Forest Management

There are two major types of forest at the Preserve, the old-growth hemlock forest and the young, post-agricultural hardwood forests. Old-growth forests are unique elements of the ecosystem. These “virgin” forests have well-developed soils that take hundreds and thousands of years to fully develop. Such soils support unique fungal communities which in turn support rare wildflowers like orchids. We have lost nearly 90% of old-growth forest in the US since colonization making every remnant stand very special and worthy of the highest protection.

When you walk along the Preserve’s Blue Trail, you enter a young hardwood forest on our hemlock edge. It’s a pleasant woodland crisscrossed with colonial stonewalls and well-shaded with deciduous trees. What may not be apparent is that fact that it is a forest highly disturbed by human activity. These woodlands – similar to most forests in Westchester County – began growing back as farms were abandoned 70-100 years ago. They are dominated by maples, black locust, and cherry trees of even age. There is little ground cover and poor regeneration owing to heavy deer browse. Soils have often been tilled or have their nutrient cycles disturbed by centuries of livestock use or other agricultural activities. Earthworms (which are all non-native!) are in high abundance as are non-native flora such as barberry, stilt grass, and garlic mustard. Communities of fungi – many which are needed by trees such as oaks, hemlocks, and birch – have been damaged by human tilling and earthworms.

Mast trees such as oaks do not seem to do as well in these forests. Seed banks for many native wildflowers are largely depleted. Left on their own, these forests appear to be on a trajectory dominated by non-native species. Deer exclosures erected in these forests do not show the rapid recovery documented in old-growth forest.

Despite their impacted state, these young hardwood forests buffer our old-growth core from housing developments, roads, and other urban stressors. Left unmanaged, these buffer forests will continue to be a staging ground for non-native flora establishment and threaten the long-term health of our core forests. Through our research-based education programs, the Gorge is working to restore these forests and increase the diversity of the hardwood buffer through several management strategies.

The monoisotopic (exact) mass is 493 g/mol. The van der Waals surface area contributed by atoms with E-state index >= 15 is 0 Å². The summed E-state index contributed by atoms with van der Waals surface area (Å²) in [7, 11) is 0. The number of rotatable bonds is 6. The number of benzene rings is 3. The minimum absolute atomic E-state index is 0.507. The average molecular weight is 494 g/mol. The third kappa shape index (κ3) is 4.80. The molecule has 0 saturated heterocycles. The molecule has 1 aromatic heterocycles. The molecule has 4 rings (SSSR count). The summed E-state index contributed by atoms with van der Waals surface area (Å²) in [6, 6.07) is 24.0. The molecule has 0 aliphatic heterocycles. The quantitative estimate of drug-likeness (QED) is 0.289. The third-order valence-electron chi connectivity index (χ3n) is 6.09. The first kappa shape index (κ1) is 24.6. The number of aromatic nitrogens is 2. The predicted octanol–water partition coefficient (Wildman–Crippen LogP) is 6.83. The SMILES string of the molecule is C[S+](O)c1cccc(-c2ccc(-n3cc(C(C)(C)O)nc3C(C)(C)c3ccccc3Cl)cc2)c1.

Stewardship & Land Management News

Forested Riparian Corridor Restoration
The Mianus River and its tributaries form a riparian corridor that is vital for wildlife and whose health and function …
The Young Forest
The final component of the Save the Hemlocks initiative is to improve the health and buffering ability of the younger …
An Old-Growth Forest in our Midst
Perhaps you know that part of Mianus River Gorge’s mission is to “protect over 1,000 acres … including one of …
What We’re Working On This Summer
July 22, 2020 Needless to say, the summer of 2020 is unlike any other. Mianus River Gorge and the Preserve …
Hemlock Woolly Adelgid Control Efforts
This past spring, we completed treatment of our eastern hemlocks to protect them from hemlock woolly adelgid (HWA).  The hemlock …
Grant from Westchester Community Foundation helps Restore & Enhance Meadow Biodiversity
The 935-acre Mianus River Gorge comprises an array of habitats, including meadows, flood-plain forest, wetlands, post-agricultural forest, and over 100 …
Spotted Lanternfly: a new, unwelcome invader!
By Jennifer J. LernerSenior Resource Educator, Cornell Cooperative Extension of Putnam County Here in the Hudson Valley, we have weathered …
Should We Accept the New Norm?
Outdoor Observer by Rod Christie, Executive Director Driving around at this time of year one gets a chance to look …
Invasive Species Update
A major component of the Mianus River Gorge strategic management plan is invasive species control. The task of eradicating invasive …
Tree ID Pop Quiz
MRG’s Budd Veverka led an enjoyable and informative walk through Mianus River Gorge Preserve to help participants learn to identify …
Non-native flora
Non-native flora can also be called alien, invasive, or exotic, each having a slightly different meaning. In effect, non-native plants …
Old-Growth Forest Walk photos
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The Importance of Wetlands
The Importance of Wetlands Some people don’t think of wetlands in a positive way, if they think of wetlands at …
Westchester Community Foundation Awards Renewal Grant
Thanks to a generous renewal grant from Westchester Community Foundation, Mianus River Gorge will continue its work of Protecting Biodiversity …
Campaign to Save the Hemlocks
Only an hour north of New York City, the Mianus River Gorge Preserve’s rare old-growth hemlock forest is one of …
Deer Overpopulation
Too many deer is a common problem to many suburban areas of the northeast. And like most of our environmental …